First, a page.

8 Steps for Successful College Financing
Figuring out how to pay for college can be overwhelming. Financial aid, scholarships, grants, loans – you have plenty of options to explore, but where do you begin, and how do you choose the best course of action?
While each person’s budgeting needs and financial situation will be unique to them, there are some general rules you can follow to help you navigate possible resources early on. For example, investigate sources that don’t require repayment (such as scholarships and grants) first, before you move on to options like borrowing money.
To get your process started, we’ve identified nine critical sources of college financing, and the order in which you should consider them.
Eight potential financing resources:
1. Cash – How much can you and your family afford to put toward your education? To avoid debt in the future, it’s a good idea to pay for as much of it as you can up front. Are your parents able to contribute? Grandparent or relatives willing to chip in? Figure out what you can contribute so you know how much you will need to find in additional financing.
2. Scholarships – There are hundreds of great scholarships out there just looking for students to help. Most scholarships are awarded based on specific criteria; for example, specific activities you participate in like sports or band, or whether you are part of a particular group such as children of firefighters or students from a specific town. Check out this great online tool that can help you find scholarships you might qualify for. Be sure to put in as much detail as possible to determine the scholarships that might be right for you.
3. Federal and State Grants – Grants are usually given out based on need. They do not have to be repaid. Applying for federal grants starts with completing the FAFSA (Free Application for Federal Student Aid) to apply for federal financial aid. Individual states also offer grants to student residents.
4. Work-Study Programs – Many schools offer part-time jobs that can help you cover expenses. If you’re interested, ask the financial aid representative at the local campus where you are applying whether there are any work-study positions available.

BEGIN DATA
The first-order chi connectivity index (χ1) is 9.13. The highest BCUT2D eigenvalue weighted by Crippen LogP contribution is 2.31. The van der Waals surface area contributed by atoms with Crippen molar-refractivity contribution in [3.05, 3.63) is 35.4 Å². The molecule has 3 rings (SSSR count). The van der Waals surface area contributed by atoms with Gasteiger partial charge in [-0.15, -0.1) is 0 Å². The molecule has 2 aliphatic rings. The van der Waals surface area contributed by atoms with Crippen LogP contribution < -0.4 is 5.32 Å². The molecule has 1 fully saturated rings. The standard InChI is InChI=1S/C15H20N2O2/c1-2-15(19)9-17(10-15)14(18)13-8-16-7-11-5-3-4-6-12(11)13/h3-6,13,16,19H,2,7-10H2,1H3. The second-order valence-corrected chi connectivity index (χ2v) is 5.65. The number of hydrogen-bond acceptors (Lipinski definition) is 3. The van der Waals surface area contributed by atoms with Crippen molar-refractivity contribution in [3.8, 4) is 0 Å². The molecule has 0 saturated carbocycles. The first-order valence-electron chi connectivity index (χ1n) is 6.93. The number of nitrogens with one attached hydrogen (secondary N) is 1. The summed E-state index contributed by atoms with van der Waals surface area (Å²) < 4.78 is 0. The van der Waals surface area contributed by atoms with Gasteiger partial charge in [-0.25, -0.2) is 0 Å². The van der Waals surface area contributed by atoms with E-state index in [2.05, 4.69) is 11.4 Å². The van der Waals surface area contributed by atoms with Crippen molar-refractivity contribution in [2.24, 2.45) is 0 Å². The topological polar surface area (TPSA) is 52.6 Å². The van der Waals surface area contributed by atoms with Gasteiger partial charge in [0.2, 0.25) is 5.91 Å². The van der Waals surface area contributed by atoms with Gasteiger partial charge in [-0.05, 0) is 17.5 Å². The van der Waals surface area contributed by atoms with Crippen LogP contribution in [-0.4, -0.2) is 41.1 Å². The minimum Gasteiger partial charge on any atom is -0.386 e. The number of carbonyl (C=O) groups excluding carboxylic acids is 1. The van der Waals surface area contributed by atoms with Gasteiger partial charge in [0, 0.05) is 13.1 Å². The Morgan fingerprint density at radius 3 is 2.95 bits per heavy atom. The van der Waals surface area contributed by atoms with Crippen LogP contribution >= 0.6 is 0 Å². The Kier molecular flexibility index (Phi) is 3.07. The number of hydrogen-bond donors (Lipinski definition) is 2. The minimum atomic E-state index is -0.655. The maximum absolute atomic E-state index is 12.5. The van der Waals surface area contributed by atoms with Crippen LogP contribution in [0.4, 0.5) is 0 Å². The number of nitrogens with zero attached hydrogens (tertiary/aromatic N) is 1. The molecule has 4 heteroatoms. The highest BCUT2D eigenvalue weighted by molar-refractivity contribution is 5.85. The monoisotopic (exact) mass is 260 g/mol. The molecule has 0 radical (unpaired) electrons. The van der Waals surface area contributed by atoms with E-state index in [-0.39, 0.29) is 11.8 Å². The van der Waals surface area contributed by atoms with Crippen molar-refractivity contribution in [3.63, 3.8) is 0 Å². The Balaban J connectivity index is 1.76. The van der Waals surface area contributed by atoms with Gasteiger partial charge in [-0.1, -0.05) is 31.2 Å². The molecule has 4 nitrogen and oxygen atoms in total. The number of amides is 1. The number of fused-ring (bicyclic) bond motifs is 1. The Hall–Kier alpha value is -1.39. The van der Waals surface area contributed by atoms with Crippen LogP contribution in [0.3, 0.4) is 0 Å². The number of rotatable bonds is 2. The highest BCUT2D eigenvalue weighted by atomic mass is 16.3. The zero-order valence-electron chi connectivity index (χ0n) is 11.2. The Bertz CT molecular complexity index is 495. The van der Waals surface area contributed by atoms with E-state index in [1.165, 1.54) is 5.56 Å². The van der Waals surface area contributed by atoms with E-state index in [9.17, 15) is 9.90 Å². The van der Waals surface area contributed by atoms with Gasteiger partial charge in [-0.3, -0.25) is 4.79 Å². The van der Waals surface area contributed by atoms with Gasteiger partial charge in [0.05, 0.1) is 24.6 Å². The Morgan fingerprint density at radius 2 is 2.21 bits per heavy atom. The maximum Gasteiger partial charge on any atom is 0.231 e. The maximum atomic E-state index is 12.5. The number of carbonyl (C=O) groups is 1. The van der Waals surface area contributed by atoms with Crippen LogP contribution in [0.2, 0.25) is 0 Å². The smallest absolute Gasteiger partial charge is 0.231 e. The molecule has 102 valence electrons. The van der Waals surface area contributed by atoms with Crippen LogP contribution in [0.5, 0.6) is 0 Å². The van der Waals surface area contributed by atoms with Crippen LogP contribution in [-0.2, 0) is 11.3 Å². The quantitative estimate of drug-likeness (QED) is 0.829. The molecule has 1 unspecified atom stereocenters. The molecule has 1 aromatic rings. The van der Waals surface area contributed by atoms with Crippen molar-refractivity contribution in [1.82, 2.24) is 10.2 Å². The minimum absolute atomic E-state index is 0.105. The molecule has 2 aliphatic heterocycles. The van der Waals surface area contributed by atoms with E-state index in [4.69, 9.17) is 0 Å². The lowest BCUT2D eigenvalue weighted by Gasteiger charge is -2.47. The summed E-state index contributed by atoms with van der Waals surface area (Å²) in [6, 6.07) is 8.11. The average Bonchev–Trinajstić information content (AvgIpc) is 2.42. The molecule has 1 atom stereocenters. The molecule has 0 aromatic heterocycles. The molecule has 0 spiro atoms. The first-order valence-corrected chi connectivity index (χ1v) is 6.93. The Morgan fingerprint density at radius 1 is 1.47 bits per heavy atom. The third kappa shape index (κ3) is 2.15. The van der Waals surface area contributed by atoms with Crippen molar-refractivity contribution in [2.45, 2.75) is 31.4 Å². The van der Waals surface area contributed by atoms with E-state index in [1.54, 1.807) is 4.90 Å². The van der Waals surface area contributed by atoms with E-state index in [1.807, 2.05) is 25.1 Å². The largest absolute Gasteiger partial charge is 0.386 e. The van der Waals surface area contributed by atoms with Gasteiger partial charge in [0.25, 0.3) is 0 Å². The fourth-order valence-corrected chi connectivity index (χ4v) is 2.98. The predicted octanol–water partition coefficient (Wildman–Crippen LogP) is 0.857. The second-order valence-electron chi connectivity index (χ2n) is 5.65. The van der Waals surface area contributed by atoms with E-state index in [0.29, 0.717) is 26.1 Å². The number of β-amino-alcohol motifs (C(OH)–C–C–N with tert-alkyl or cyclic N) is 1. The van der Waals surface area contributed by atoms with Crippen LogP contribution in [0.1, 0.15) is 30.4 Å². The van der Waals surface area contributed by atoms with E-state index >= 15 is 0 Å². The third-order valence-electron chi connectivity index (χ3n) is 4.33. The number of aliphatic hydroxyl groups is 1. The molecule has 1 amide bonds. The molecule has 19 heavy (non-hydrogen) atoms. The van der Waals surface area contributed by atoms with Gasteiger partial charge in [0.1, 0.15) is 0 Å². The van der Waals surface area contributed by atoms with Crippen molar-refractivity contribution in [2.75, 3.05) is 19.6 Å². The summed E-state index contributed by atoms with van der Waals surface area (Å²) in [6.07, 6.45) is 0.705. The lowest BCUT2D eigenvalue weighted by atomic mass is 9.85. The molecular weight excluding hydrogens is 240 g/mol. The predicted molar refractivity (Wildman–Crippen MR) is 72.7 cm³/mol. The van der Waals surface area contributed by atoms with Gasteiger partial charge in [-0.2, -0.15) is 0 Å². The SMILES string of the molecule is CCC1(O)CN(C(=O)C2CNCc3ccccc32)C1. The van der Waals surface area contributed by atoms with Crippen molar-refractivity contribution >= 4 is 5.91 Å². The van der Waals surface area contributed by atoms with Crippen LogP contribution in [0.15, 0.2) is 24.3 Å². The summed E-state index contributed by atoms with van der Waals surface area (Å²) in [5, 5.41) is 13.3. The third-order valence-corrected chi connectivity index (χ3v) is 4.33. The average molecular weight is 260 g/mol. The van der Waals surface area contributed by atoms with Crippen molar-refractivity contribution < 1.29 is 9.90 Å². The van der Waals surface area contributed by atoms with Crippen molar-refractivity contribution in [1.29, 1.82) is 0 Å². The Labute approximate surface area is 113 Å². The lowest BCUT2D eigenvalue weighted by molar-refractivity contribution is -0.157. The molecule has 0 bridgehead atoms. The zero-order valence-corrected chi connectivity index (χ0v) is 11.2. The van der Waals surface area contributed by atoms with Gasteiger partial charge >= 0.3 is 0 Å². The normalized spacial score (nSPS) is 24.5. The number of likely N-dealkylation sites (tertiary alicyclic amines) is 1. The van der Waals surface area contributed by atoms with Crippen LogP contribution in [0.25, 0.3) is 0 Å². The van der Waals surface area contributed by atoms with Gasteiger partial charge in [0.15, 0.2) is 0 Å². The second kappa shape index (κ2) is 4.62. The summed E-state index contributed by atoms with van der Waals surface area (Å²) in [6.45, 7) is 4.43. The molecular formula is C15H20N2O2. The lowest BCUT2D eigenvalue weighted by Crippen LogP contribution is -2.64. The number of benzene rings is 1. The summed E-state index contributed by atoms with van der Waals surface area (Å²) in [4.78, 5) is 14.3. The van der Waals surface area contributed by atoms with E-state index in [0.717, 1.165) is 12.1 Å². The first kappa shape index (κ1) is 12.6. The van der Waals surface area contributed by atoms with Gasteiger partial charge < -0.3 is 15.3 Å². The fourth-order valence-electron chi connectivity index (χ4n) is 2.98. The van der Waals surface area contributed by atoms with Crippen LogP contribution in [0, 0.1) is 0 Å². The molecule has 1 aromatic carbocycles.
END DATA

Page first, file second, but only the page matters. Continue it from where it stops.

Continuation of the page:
5. Military Programs – If you are a veteran of the US military, there may be an army of programs available to you. The most well-known is the GI bill® which helps vets get their degree after active service. Other programs such as the Yellow Ribbon Program, which help returning GIs cover school expenses that may exceed the Post 9/11 GI Bill tuition benefit, are definitely worth exploring as well.
6. Employer Assistance – Many companies offer some kind of tuition reimbursement program, sobe sure to check with your HR department. If your degree can help your company and your job performance, it could be a win-win situation.
7 & 8. Federal or Private Loans – Loans can be considered once you have explored all the other avenues for financing. If you’ve done your homework and investigated all these other financing options, you should be able to minimize the amount you borrow. Federal loans may be less expensive and have the most flexible repayment options, so it’s a good idea to explore your federal options before looking to private loans.
If you are considering DeVry University, feel free to contact a Student Finance Professional in the DeVry Student Finance office at your local campus or center. Online students can call 877-496-9050 to speak with an Online Student Finance Professional. He or she will be happy to walk you through these steps and help you build a personal, customized college financing plan that can get you on the road to graduation!
GI Bill® is a registered trademark of the U.S. Department of Veterans Affairs (VA). More information about education benefits offered by VA is available at the official U.S. government Web site at www.benefits.va.gov/gibill.
This entry was posted on Fri Jan 31 14:13:00 CST 2014 and filed under